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#WhyWeWeld: James West

Hey James, thanks for taking the time to speak to us. So, let’s start at the beginning! How did you get into welding?

I graduated high school in the mid-’90s and went on to do a welding apprenticeship. I started out learning stick and MIG welding then moved onto TIG. Right now I work at Milton Cat as a large construction welder. I work on excavators, loaders, and things like that. Every day is different and I get to use some really cool techniques like plasma and air arc gouging. They’re huge welds but as it's industrial, there’s not a huge emphasis on the appearance of the weld - as long as it works! I missed the artistic aspect of welding so that led me to start my own company, James West Welding.

@jameswestwelding | #WhyWeWeld

That’s amazing! So outside of your day job, what sort of welding do you do for James West Welding?

It’s currently a small shop set up in my garage and is mainly specialty welding. With my experience working at Milton Cat, I work with materials that are typically unusual, like titanium and aluminum. So that means I can with strange alloys, for example on prototype products or equipment, that many other welders would struggle with.

I also spend a lot of time doing creative stuff; right now I’m working on a line of stainless steel furniture. My daughter does all the designs for that, so it’s pretty cool.

@jamesweldwelding | YesWelder

That’s awesome! So is it like a father-daughter enterprise?

A little, but she’s more into the design. She designed the spired owls which you can see on my Instagram. She liked to get involved with the welding a little when she was younger, but now she’s 18 she wants to be off doing typical teenager stuff.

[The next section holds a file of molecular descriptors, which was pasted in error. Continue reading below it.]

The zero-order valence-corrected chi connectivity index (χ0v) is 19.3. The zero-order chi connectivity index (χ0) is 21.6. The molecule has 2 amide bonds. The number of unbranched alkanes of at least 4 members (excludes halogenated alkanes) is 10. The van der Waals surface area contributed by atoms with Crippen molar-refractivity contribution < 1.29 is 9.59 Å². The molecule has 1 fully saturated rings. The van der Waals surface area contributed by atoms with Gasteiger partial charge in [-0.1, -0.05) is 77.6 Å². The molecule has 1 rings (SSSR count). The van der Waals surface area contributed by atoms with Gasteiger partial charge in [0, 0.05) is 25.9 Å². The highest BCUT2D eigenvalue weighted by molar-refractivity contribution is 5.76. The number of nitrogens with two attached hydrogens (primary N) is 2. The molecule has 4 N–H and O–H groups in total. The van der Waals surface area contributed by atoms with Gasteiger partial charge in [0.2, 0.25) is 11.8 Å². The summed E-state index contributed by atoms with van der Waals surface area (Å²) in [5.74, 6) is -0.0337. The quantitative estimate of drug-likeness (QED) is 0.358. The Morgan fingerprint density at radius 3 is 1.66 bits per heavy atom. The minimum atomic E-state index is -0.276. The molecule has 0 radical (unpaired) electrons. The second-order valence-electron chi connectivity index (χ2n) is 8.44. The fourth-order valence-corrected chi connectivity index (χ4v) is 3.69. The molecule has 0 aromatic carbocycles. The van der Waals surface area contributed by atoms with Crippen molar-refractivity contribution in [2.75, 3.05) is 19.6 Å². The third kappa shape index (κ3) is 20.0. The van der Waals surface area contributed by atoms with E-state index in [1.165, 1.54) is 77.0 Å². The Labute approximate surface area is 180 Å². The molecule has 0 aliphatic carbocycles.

Spired owls designed by @jameswestwelding

So what is it about welding that inspires you?

Well, it’s not the money! I think it’s that, if you can weld you can make anything. Making something out of nothing is an incredible achievement. It’s easier and more satisfying than buying things from the store, plus it’s completely unique and often better quality.

@jameswelding | YesWelder

What’s your favorite piece of welding kit?

For TIG, it has to be Edge welding cups, they’re a really innovative company and I enjoy working with them. There’s also ShaySpec, they make caps for TIG torches. I had no idea that caps would make such a difference to the quality of the weld - I haven't looked back since using them!

To you, what qualifies as #weldporn?

It should be a sharp picture with beautiful colors. The weld should be consistent with no undercut. I’m a big fan of the rainbow effect created by TIG, but every photo I upload has the #weldporn hashtag. The more eyes we can get on welding work, the better.

I love that the #weldporn hashtag is used to inspire us all with the quality, craftsmanship, and creativity that welders have to offer. Weldporn.com also has some awesome innovative products too so it’s good to check that out.

#weldporn | @jameswestwelding | #whyweweld

What advice would you give to those thinking of taking up welding, or just starting out?

Keep trying! Welding is hard, but you will get better the more you try. It’s well worth sticking with - especially in the current climate, where job security is huge. Put it this way, I’m so glad I chose welding as a trade to get into!

I love helping people so if I can offer advice, tips or help in any way, people can drop me a message on my Instagram. We’re all in it together so if I can do something to help someone, I’m happy to do it!

@jameswestwelding | @YesWelder

1 comment

  • Edward MolinaI ha: April 22, 2020

    I have tried welding with oxygen and ascyatilne but don’t know how to are the gages and arc welding but overall I can’t see with hood or shield when I am trying to weld.My welds never look pretty lots of holes and balls all over weld see

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